Testing Safety, Efficacy of Pharmacotherapy in Hospitalized Heart Failure Patients
By Van Selby, MD
Assistant Professor of Medicine, University of California, San Francisco Cardiology Division, Advanced Heart Failure Section
Dr. Selby reports he is a consultant for Alnylam Pharmaceuticals and Akcea Therapeutics.
SYNOPSIS: In patients hospitalized for acute decompensated heart failure with reduced ejection fraction, administering sacubitril-valsartan led to more improvement in levels of cardiac biomarkers compared to enalapril, with no adverse safety signals.
SOURCE: Velazquez EJ, Morrow DA, DeVore AD, et al. Angiotensin-neprilysin inhibition in acute decompensated heart failure. N Engl J Med 2018; Nov 11. doi: 10.1056/NEJMoa1812851. [Epub ahead of print].
In patients with heart failure with reduced ejection fraction (HFrEF), hospitalization for acute decompensated heart failure (ADHF) is common and associated with high morbidity and mortality. In a large clinical trial of ambulatory patients with HFrEF, initiation of sacubitril-valsartan, an angiotensin receptor-neprilysin inhibitor (ARNI), was associated with significant improvements in mortality and rehospitalization. However, investigators have not evaluated the safety or efficacy of initiating sacubitril-valsartan among patients hospitalized for ADHF.
The authors of the PIONEER-HF trial enrolled patients with HFrEF during a hospitalization for ADHF. After hemodynamic stabilization, patients were randomized to sacubitril-valsartan (titrated to a target dose of 97/103 mg twice daily) or enalapril (target dose 10 mg twice daily). The primary endpoint was the change in N-terminal pro B-type natriuretic peptide (NT-proBNP) from baseline through eight weeks.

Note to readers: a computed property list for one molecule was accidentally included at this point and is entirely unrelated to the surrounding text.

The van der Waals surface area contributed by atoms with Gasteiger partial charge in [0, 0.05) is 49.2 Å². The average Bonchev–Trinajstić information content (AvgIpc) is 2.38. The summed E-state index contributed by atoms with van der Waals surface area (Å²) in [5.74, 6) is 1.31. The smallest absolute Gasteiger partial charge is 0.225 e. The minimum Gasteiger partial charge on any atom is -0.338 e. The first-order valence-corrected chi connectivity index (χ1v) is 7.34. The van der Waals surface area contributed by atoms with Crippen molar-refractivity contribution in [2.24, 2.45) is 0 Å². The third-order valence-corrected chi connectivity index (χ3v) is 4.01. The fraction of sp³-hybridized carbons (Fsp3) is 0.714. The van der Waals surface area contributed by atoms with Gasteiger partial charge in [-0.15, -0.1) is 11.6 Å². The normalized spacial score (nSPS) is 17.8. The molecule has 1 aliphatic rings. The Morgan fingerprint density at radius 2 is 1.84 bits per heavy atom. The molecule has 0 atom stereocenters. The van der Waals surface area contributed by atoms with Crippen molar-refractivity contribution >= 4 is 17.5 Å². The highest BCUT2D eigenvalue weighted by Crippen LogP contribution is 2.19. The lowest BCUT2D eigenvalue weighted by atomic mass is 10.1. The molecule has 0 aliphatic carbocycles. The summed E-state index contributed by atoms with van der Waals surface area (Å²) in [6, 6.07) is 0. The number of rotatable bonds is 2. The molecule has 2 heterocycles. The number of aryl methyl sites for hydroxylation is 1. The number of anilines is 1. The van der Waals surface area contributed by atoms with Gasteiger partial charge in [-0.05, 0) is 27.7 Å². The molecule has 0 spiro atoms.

Investigators randomized 881 patients, 34% of whom presented with no prior history of heart failure and 52% of whom were naïve to angiotensin-converting enzyme (ACE) inhibitors or angiotensin receptor blockers (ARB). Compared to patients randomized to enalapril, the reduction in NT-proBNP concentration was significantly greater in the sacubitril-valsartan group (46.7% reduction in the sacubitril-valsartan group vs. 25.3% reduction in the enalapril group; P < 0.0001). Sacubitril-valsartan also was associated with a significant reduction in the exploratory outcome of rehospitalization for heart failure. There were no significant differences in rates of worsening angioedema, symptomatic hypotension, hyperkalemia, renal function, or study drug discontinuation between the two groups. The authors concluded that among patients with HFrEF who are hospitalized for ADHF, administering sacubitril-valsartan was associated with a greater reduction in NT-proBNP concentration compared to enalapril, with no significant differences in key safety endpoints.